Other American Jewish voices contained in this book do not argue from a strictly Jewish religious perspective but, nonetheless, provide valuable perspectives on the Zionist project. Noam Chomsky offers a brilliant critique of the American-Israeli nexus and suggests a political set-up similar to the Ottoman millet system as a solution to the Palestinian-Israeli conflict. Stever Quester of ‘Jews Against Occupation’ expresses his solidarity with the Palestinian resistance movement, seeing it as an anti-imperialist struggle. Norton Mezvinsky, professor of History, speaks out against American media reporting on Israel and Palestine, which he sees as totally uncritical of the former. He boldly denounces the powerful influence of the Zionist lobby in American politics, including neo-conservative Jews in the present Bush administration as well as the enormously powerful Christian Zionists. He rightly sees them as major forces behind American imperialist aggression, directed particularly against Muslim countries.
Ora Wissa, founder member of the Ohio State Committee for Justice in Palestine, decries US policy and what he calls Israeli colonialism and the ‘unconditional loyalty’ of the overwhelming majority of American Jews to Israel. He sees Zionism as a ‘fascistic definition of Jewish identity and Jewish community’, based on the fallacious notion of the Jewish community being inseparable from the state of Israel. In this way, Zionism is, he insists, leading to the destruction of the diversity and continuity of Jewish critical thought. Like several other scholar-activists who speak out in this book, he sees Zionism as a racist project and as wrongly equating the oppressive conditions under which European Jews had to live for centuries in white European Christian lands with the experience of Jews in non-white countries, such as the Arab world or India, where Jewish minorities were always much better treated. Hence, non-white Jews, who are the majority among the worldwide Jewish community, are wrongly taught that the Holocaust or European Jewish history is their history.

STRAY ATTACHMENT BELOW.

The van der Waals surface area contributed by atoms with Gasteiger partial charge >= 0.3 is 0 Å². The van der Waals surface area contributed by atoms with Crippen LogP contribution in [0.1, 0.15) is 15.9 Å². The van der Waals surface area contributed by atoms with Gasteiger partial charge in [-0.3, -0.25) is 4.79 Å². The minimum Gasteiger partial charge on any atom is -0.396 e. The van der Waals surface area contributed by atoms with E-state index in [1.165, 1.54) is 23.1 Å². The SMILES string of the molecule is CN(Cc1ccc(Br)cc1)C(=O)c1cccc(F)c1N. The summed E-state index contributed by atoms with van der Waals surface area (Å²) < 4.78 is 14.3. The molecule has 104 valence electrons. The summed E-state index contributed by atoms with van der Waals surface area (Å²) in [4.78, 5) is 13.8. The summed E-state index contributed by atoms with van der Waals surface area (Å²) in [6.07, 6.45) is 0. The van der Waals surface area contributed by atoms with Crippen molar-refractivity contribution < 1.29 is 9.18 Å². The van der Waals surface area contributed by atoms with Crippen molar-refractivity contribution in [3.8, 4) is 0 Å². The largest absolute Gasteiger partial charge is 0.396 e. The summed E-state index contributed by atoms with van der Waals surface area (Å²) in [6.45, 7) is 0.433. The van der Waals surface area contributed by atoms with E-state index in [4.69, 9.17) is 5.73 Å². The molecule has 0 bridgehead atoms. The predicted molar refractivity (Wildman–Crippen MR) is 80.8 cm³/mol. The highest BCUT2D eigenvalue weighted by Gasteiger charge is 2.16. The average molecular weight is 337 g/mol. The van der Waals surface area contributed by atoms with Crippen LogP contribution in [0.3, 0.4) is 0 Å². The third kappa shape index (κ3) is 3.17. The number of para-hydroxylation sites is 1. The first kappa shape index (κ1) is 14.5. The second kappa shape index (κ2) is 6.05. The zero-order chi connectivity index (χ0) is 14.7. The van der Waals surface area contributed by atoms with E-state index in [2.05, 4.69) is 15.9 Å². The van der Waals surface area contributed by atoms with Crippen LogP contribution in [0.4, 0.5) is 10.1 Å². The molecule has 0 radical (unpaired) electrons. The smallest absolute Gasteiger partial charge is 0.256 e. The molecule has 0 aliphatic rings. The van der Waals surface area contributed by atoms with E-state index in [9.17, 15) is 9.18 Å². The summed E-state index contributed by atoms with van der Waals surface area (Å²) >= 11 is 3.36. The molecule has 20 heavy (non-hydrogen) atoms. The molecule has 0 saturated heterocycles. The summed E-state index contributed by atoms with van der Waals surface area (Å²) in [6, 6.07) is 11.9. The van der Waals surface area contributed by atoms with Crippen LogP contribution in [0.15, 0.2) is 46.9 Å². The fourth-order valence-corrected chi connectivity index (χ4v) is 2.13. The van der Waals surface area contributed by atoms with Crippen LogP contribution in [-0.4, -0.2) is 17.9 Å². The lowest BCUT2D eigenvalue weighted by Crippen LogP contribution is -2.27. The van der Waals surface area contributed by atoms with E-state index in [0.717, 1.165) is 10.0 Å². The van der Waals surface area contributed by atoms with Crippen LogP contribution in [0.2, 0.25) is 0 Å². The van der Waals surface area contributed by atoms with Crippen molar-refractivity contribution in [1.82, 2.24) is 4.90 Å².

Repeating many of the points that Wissa makes but amplifying some of them further, Normah Finkelstein, son of a Warsaw ghetto and Auschwitz concentration camp survivor, debunks the Zionist myth that Palestine was an empty, barren land, devoid of people, before the Jews came to populate and ‘civilise’ it. He denounces what he sees as the repellent chauvinism of Zionism, the belief in the uniqueness of Israel and of the suffering of the Jews, the hatred inherent in Zionism for non-Jews (‘Gentiles’), particularly Muslims or Arabs as well as the violent crimes committed by the Israeli state and civilians against the Palestinians ever since the illegal founding of the state of Israel.
This remarkable book is a real eye-opener, and no one interested in Middle Eastern affairs, international relations more generally as well as inter-faith relations can afford to miss it. Besides forcefully denouncing Zionism and American imperialism it also indirectly critiques radical Islamist demagogues, many of whom see all Jews as necessarily anti-Muslim and even as evil and Satanic. The power, passion and sincerity with which the people interviewed in this book speak are enough to debunk that fallacious theory. Collectively, they point to what Marc Ellis, professor of Jewish Studies, who is also interviewed in this book, says is the urgent need for ‘revolutionary’ Jews, Muslims, Christians and others committed to a more just world to struggle together, each inspired by their own prophetic traditions.